EssentialPowr From United States of America, joined Sep 2000, 1820 posts, RR: 2
Reply 2, posted (12 years 7 months 3 weeks 4 days 6 hours ago) and read 2248 times:
TCAS will provide verbal "TAs" and "RAs".
TA = traffic alert; the verbal is "Traffic" with the symbology presented on the TCAS. It is simply advisory; most of the time no action is taken. It could become an RA:
RA = resolution advisory, which has several verbal commands, one of which sounds like "Climb. Climb now!" along with a graphic display of the traffic and vertical speed. In short, an RA commands a response and most 121 ops (Canada? Botswanna? don't know!) require compliance with the RA. Typically, a response is made to ATC after the avoidance maneuver. The only routine exception is on PRM approaches (MSP, Philly), in which an a/c can impede on the protection envelope of another a/c. In this case, typically only "TA" mode is selected.
Jetguy From , joined Dec 1969, posts, RR:
Reply 4, posted (12 years 7 months 3 weeks 4 days 3 hours ago) and read 2223 times:
I've got a question for EssentialPowr and any other pilot flying TCAS equipped aircraft...
How often have you personally received a "TCAS" climb or descent? I had two last week. The first one was when we were being vectored for the approach at FTY (Atlanta - Fulton County) We were in marginal VFR conditions. A yoyo in a Bonanza wasn't talking to anyone and busted Atlanta's Class B airspace. We saw him coming and started the climb just as we received the RA. We never saw the second one and have no idea what type of aircraft it was. We were flying into Knoxville and had to "get in line" to fly through an opening in a line of T-storms. We were descending out of about 15,000" - solid IFR - and, all of a sudden, there was another idiot squawking 1200 at our altitude and we got a RA to climb. Like I said, we never saw him and center had no idea who he was. They were tracking him, but I have no idea if they ever figured out who he was.
I have only had one other RA in my life, but I have heard a few called out on the radio. If I get too many more of those I think that I will simply pull the breaker on the box. After all, what you can't see can't hurt you.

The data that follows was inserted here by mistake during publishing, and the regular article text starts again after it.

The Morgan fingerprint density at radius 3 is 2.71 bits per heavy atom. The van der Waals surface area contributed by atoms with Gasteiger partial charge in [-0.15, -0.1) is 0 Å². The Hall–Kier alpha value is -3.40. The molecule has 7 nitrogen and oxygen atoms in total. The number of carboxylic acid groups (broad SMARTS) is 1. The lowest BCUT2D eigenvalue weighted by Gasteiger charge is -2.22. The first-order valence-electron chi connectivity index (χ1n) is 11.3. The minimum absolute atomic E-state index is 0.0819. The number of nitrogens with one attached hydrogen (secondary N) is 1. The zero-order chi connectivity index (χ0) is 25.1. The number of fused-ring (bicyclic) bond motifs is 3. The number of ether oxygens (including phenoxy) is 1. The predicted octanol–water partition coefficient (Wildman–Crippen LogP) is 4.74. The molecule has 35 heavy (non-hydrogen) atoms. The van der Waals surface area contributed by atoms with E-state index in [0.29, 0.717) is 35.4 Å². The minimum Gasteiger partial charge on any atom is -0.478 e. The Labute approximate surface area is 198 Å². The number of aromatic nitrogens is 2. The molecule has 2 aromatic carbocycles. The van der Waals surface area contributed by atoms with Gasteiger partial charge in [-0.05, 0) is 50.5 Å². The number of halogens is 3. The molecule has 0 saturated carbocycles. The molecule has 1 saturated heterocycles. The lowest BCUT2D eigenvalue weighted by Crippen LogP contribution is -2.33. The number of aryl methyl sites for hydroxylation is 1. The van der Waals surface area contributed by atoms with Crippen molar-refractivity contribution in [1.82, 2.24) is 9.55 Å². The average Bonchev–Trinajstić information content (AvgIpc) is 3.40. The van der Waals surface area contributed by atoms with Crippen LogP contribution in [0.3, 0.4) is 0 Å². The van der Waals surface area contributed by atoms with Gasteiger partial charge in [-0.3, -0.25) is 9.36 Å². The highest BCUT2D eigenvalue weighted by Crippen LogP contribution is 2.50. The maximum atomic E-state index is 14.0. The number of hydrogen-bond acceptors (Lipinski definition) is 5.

FredT From United Kingdom, joined Feb 2002, 2185 posts, RR: 26
Reply 7, posted (12 years 7 months 3 weeks 4 days 3 hours ago) and read 2204 times:
On 2nd thought... Technically, you could have TCAS without having a transponder of your own, although to agree on an RA you'd still need to talk through something capable of speaking Mode S transponder lingo. It would be rather daft not to have a transponder to go with it though. There are some devices for GA which will somehow passively use the return from the transponders of other aircraft without interrogating itself, although I never checked it out in detail.
No, couldn't leave it clear and simple.
I thought I was doing good trying to avoid those airport hotels... and look at me now.
Airplay From , joined Dec 1969, posts, RR:
Reply 11, posted (12 years 7 months 3 weeks 3 days 21 hours ago) and read 2175 times:
TCAS II relies on the coordination provided through the Mode S transponders when it is processing an RA against another aircraft with Mode S. Theoretically, you can still operate without this coordination but the alerts may not be as efficient. In the real world, you can't operate TCAS II without a mode S transponder. The way many systems are configured, they won't activate without the Transponder system enabled in A/C mode. It also relies on other aircraft to have a mode S or mode A/C transponder to detect traffic. TCAS cannot "see" aircraft that are not equipped with transponders.
TCAS I which only gives TAs does not need a transponder on board to work, but again it can't detect aircraft not equipped with a mode S or mode A/C transponder.
I'm not a pilot but I often participate in system certification flight tests. The one and only RA I have ever witnessed was during EGPWS testing in Arizona adjacent to an MOA. Just as we heard the warning, two "warthogs" flew by us. I was sort of surprised that a military aircraft would be equipped with a transponder compatable with TCAS.
Bjones From United States of America, joined Feb 2002, 123 posts, RR: 0
Reply 14, posted (12 years 7 months 2 weeks 3 days 20 hours ago) and read 2101 times:
With TCAS II you don't need the other aircraft to have Mode S for an RA to occur. Mode S is only required for their to be coordination between RAs so that both aircraft will get different commands on their TCAS. Any aircraft using mode C can result in an RA for you.
Regarding US military aircraft all of them have mode C and some do have mode S although I doubt the A-10s you saw did.